Foreign investors 'favour Qatar over Saudi Arabia' despite blockade
Qatar saw three times as much foreign stock investment in 2018 compared to Saudi Arabia, with Riyadh's involvement in Yemen's conflict and the murder of Saudi journalist Jamal Khashoggi provoking uncertainty.
Overseas investors were net buyers of over $3 billion in Saudi Arabia at a peak in June, Bloomberg reported on Wednesday, but that figure plummeted to $700 million following the brutal murder of Khashoggi as investors dumped Saudi stocks.
Saudi stock investment could pick up next year as Riyadh joins emerging-market gauges compiled by FTSE Russell and MSCI Inc., but geopolitics is having a detrimental effect on Riyadh's trading, the report said.
"Investors see that Qatar is still a stable area for investment," Naeem Aslam, the chief market analyst at Think Markets UK in London, told Bloomberg.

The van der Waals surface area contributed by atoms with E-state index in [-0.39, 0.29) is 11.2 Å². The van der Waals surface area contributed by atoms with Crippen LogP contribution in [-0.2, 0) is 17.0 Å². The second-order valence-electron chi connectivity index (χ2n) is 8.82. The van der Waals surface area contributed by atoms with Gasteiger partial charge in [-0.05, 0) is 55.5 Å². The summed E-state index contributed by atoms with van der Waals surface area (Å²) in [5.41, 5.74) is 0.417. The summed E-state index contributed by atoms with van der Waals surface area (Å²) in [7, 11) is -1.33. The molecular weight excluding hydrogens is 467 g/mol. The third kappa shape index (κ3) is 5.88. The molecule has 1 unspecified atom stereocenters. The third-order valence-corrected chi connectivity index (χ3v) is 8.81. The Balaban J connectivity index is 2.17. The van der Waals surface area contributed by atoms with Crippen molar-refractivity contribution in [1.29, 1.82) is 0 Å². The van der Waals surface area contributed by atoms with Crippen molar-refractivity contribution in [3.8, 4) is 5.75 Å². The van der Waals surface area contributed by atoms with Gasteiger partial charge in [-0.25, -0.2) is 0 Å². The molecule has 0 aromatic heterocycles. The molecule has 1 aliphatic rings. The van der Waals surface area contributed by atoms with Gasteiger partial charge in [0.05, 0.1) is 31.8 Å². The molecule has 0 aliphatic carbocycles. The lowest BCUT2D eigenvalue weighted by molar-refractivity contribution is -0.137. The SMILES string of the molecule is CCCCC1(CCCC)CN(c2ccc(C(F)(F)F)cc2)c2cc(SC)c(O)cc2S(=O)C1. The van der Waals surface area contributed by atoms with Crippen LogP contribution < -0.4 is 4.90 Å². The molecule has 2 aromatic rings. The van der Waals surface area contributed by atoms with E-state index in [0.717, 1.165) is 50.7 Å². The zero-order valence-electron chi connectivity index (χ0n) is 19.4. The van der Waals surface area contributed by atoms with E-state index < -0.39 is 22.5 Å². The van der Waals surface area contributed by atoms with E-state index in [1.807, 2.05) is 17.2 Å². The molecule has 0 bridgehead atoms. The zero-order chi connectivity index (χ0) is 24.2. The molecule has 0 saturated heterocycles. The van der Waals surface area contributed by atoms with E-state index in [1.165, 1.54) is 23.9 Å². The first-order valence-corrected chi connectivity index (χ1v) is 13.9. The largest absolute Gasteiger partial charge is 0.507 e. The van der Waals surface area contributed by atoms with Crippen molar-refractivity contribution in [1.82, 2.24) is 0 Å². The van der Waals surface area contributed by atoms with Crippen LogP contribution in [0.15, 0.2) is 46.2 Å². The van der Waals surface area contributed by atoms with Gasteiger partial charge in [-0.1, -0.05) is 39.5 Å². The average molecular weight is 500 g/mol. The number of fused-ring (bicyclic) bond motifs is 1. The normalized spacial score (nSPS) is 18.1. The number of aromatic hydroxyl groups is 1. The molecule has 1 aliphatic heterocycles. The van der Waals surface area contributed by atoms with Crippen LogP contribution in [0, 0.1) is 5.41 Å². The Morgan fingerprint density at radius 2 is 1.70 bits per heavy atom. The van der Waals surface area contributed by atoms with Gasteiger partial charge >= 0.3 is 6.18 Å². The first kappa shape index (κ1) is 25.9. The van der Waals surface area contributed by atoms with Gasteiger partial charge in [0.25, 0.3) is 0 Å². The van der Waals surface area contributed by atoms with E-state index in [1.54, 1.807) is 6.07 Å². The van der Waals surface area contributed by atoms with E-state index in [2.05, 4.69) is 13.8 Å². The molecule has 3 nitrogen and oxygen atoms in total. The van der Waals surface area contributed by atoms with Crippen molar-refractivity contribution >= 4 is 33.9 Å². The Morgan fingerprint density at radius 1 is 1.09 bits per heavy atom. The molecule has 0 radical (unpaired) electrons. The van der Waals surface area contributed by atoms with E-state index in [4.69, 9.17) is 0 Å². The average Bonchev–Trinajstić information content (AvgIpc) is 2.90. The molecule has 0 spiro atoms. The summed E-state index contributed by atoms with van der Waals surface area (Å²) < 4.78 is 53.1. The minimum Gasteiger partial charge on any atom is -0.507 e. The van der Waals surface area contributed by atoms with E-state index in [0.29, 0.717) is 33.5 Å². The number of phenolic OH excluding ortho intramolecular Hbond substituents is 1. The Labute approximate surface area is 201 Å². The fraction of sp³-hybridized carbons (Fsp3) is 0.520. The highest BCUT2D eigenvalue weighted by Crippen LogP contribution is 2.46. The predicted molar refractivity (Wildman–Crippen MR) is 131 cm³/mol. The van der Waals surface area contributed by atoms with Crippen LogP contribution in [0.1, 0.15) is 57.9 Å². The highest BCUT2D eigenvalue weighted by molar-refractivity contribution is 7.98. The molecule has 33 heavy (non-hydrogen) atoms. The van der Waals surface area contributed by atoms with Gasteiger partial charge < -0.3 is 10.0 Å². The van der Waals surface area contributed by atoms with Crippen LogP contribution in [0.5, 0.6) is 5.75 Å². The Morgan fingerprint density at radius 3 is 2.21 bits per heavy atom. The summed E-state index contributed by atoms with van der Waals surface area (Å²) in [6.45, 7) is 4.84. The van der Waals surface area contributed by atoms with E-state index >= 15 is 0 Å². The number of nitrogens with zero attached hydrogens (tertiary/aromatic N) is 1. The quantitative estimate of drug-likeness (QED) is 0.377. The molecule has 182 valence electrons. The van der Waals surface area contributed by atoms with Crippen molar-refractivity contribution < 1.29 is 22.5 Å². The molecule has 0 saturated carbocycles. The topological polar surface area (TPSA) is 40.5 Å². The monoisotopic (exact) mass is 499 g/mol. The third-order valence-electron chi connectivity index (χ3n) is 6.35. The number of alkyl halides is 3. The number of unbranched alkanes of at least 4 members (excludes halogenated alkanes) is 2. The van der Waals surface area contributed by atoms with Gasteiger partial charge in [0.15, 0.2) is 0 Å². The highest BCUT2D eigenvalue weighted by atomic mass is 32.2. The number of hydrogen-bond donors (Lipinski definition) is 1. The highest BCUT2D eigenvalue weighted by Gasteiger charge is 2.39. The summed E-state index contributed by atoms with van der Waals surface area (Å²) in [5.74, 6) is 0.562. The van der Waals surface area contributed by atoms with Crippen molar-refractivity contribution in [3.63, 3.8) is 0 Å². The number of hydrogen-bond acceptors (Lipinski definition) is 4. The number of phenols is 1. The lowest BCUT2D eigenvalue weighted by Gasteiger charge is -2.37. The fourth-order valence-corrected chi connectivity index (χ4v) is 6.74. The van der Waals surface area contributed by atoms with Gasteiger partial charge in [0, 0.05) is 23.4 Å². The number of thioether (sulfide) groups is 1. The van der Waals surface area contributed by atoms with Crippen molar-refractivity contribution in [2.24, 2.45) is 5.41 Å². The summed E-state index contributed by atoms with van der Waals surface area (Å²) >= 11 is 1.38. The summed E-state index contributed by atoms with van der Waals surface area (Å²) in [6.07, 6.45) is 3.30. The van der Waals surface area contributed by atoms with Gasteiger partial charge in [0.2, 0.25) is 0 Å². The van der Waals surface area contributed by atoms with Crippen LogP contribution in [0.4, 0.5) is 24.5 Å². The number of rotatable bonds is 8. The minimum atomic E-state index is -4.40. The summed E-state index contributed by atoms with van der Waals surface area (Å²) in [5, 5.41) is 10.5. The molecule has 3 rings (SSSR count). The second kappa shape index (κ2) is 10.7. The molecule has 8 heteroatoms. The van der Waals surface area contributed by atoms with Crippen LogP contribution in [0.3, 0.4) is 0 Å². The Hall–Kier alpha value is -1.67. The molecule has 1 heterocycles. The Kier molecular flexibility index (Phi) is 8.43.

"Going into 2019, the trend could very well continue because Saudi Arabia has itself been involved in a number of conflicts around its border and this doesn't represent stability at all."
Inflows increased in Qatar this year after several companies announced they were easing limits on foreign ownership, Bloomberg reported.
Last month, the IMF said Qatar's economy has continued to grow despite a blockade on it by neighbouring Gulf countries - and could experience a three percent growth rate next year.
This will steady to an annual GDP growth of around 2.7 per cent from 2020 until 2023.
Gas exports, the continued expansion of Qatar's infrastructure, and the hosting of the World Cup 2022 will all contribute to the growth rates, the IMF report said.
Saudi Arabia, Bahrain, the UAE - along with Egypt - launched a surprise blockade on Qatar in June 2017, accusing Doha of moving closer to Iran and supporting extremist groups in the region.
Doha denies the charges, and has said the Saudi-led blockade was aimed at making Qatar a vassal state.